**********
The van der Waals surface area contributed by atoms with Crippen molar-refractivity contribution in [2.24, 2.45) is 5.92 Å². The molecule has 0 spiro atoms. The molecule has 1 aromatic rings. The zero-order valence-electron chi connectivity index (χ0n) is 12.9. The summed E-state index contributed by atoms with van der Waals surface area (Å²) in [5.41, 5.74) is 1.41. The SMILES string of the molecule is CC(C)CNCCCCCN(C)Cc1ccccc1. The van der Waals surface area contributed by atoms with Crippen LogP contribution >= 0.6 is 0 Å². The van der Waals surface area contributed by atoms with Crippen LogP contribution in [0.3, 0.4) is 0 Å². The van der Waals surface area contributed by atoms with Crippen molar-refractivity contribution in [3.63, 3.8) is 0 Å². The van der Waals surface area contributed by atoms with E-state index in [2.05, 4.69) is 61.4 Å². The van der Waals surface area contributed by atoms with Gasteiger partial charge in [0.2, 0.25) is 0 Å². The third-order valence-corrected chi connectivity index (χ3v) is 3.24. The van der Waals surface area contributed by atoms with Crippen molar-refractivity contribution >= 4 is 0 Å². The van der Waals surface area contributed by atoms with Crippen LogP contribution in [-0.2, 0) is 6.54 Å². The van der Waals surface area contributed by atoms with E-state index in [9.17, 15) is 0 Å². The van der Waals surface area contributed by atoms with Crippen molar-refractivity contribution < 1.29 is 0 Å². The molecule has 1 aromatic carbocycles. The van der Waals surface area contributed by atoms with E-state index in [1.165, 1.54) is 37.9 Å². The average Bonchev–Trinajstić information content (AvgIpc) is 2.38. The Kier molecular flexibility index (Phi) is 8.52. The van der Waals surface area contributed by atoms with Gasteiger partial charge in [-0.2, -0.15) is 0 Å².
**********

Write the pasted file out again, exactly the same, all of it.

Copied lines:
The van der Waals surface area contributed by atoms with Crippen molar-refractivity contribution in [2.24, 2.45) is 5.92 Å². The molecule has 0 spiro atoms. The molecule has 1 aromatic rings. The zero-order valence-electron chi connectivity index (χ0n) is 12.9. The summed E-state index contributed by atoms with van der Waals surface area (Å²) in [5.41, 5.74) is 1.41. The SMILES string of the molecule is CC(C)CNCCCCCN(C)Cc1ccccc1. The van der Waals surface area contributed by atoms with Crippen LogP contribution >= 0.6 is 0 Å². The van der Waals surface area contributed by atoms with Crippen LogP contribution in [0.3, 0.4) is 0 Å². The van der Waals surface area contributed by atoms with Crippen molar-refractivity contribution in [3.63, 3.8) is 0 Å². The van der Waals surface area contributed by atoms with E-state index in [2.05, 4.69) is 61.4 Å². The van der Waals surface area contributed by atoms with Gasteiger partial charge in [0.2, 0.25) is 0 Å². The third-order valence-corrected chi connectivity index (χ3v) is 3.24. The van der Waals surface area contributed by atoms with Crippen molar-refractivity contribution >= 4 is 0 Å². The van der Waals surface area contributed by atoms with Crippen LogP contribution in [-0.2, 0) is 6.54 Å². The van der Waals surface area contributed by atoms with E-state index in [9.17, 15) is 0 Å². The van der Waals surface area contributed by atoms with Crippen molar-refractivity contribution < 1.29 is 0 Å². The molecule has 1 aromatic carbocycles. The van der Waals surface area contributed by atoms with E-state index in [1.165, 1.54) is 37.9 Å². The average Bonchev–Trinajstić information content (AvgIpc) is 2.38. The Kier molecular flexibility index (Phi) is 8.52. The van der Waals surface area contributed by atoms with Gasteiger partial charge in [-0.2, -0.15) is 0 Å².